2. T-Racks EQ 73

This is the T-Racks take on the legendary Neve 1073 console EQ. This is such a beautiful plugin! I almost want to shout it to my screen. It has a place in every production I do. It is brilliant on everything I use it on. Drums, guitars, bass and any other musical instrument and vocals. The T-racks EQ73 is a very musical sounding plugin that adds magic to everything that goes thru it. It is not a surgical tool, it won’t give you that super narrow Q for fixing stuff in your source. I use it mostly for coloration, small boosts, and wide subtle curving out of frequencies. This EQ can give your vocal channel that thumping quality in the lower range, and that edgy high end that will cut thru any mix without even trying, while still sounding extraordinarily musical and expensive.

3. Softube Trident A

Now, this is a weird one. At first, I didn’t know how to look at it, and it always felt a little off to me. The Trident A is considered by many engineers to be a “guitar eq” but allow me to respectfully disagree. This EQ is just amazing on vocals, it is subtle, aggressive and accurate all at the same time. the Softube Trident A is based on the unique Trident A Range console that was first introduced in the early 1970s. Many great albums ware recorded and mixed with that console, quite a few of them are in the rock genre. That’s why this EQ earned its respect among rock producers and engineers around the world. On vocals, it gives a very unique tone, much different from all the others that are more popular. It reminds me a little bit of the API style of coloration and vibe. I get this punchy midrange and “tasty” low end. You can really crank up the low-end slider and it still sounds right and not boomy as expected from extreme settings. The saturation knob gives a smooth and subtle effect, I find myself cranking it all the way up to really enjoy it.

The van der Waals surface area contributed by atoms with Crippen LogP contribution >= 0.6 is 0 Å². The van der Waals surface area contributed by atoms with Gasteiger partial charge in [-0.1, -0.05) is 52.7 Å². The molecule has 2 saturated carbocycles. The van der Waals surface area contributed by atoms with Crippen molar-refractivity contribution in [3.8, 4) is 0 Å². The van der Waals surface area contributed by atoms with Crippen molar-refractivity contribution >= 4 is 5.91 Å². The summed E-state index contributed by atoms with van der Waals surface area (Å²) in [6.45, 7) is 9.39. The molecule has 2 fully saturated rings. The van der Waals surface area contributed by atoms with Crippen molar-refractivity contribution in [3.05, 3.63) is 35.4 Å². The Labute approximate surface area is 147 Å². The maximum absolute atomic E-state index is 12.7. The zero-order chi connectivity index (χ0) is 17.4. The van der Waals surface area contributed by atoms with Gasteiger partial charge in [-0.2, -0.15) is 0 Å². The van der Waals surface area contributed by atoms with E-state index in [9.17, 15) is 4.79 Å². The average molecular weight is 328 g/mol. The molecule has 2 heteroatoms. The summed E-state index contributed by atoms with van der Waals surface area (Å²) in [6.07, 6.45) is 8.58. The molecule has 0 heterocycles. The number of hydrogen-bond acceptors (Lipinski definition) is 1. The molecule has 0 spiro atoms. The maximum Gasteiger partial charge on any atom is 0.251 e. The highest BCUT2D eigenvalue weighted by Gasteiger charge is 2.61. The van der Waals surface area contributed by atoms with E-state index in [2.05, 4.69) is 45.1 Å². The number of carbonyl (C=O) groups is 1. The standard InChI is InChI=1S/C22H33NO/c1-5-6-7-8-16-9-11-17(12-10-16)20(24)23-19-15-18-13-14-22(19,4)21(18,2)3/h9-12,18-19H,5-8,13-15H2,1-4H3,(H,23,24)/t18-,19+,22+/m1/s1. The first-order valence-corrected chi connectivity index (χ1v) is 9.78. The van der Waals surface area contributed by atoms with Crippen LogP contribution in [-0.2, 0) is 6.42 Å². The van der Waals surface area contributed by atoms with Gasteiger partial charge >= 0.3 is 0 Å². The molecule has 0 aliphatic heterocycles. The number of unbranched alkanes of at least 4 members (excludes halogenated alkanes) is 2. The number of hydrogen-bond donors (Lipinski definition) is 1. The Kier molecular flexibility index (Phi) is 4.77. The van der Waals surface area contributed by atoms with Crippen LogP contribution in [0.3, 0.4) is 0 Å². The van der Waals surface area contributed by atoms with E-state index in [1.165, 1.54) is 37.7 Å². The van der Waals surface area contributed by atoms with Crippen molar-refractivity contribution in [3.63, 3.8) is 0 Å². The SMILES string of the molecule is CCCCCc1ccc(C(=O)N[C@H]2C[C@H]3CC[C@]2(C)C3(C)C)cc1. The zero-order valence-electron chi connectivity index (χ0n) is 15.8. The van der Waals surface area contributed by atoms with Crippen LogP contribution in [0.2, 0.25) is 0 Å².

4. Waves API 500 Series

This is a whole series of 3 EQs and one compressor. I want to start from the most obvious thing and it’s THE SOUND. These EQs sound like an API! I’m saying “Like an API” because I have experience with the real thing and I know it quite well. If you ask me, the Waves API 500 series is as close as you can get to the real thing. It’s punchy, smooth sounding and it brings things to life. I especially love it on vocal channels. Somehow it brings out all the beautiful tones and qualities in the human voice without making them harsh or two dimensional. It is a parametric EQ so the frequencies are fixed but the 500 give you so many options that you don’t feel the need to ask for more. The algorithm has nonlinear qualities that make you feel like you’re working with the real thing. I also think that Waves had done a wonderful job with the design, which is also very important in my opinion. Although the 550A and the 550B are the more widely used API EQs, I personally find myself using the 560 a lot more. I love how it shines on vocals and lets me color any vocal with those sweet API colors.

5. Waves VEQ4

This is also a part of the V-Series consist of three different plugins, two EQs and a bus compressor. The VEQ4 is based on the Neve 1073. For a long time, I was ignoring this plugin although I had it on my waves bungle. I was using the UAD Neve 1073 and didn’t really pay attention to the Waves version. One day I gave it a chance and everything changed in my little Neve emulations world. I started using the Waves version and never looked back. The VEQ4 is one of the best vocal plugins out there without a shadow of a doubt. I use it on every production on many channels and especially on vocals. It sounds like a Neve yes, but the thing I like the most about it is that it is very smooth. It does not sound like a plugin at all. I love how it handles the high-frequency boosts. Sweet and musical.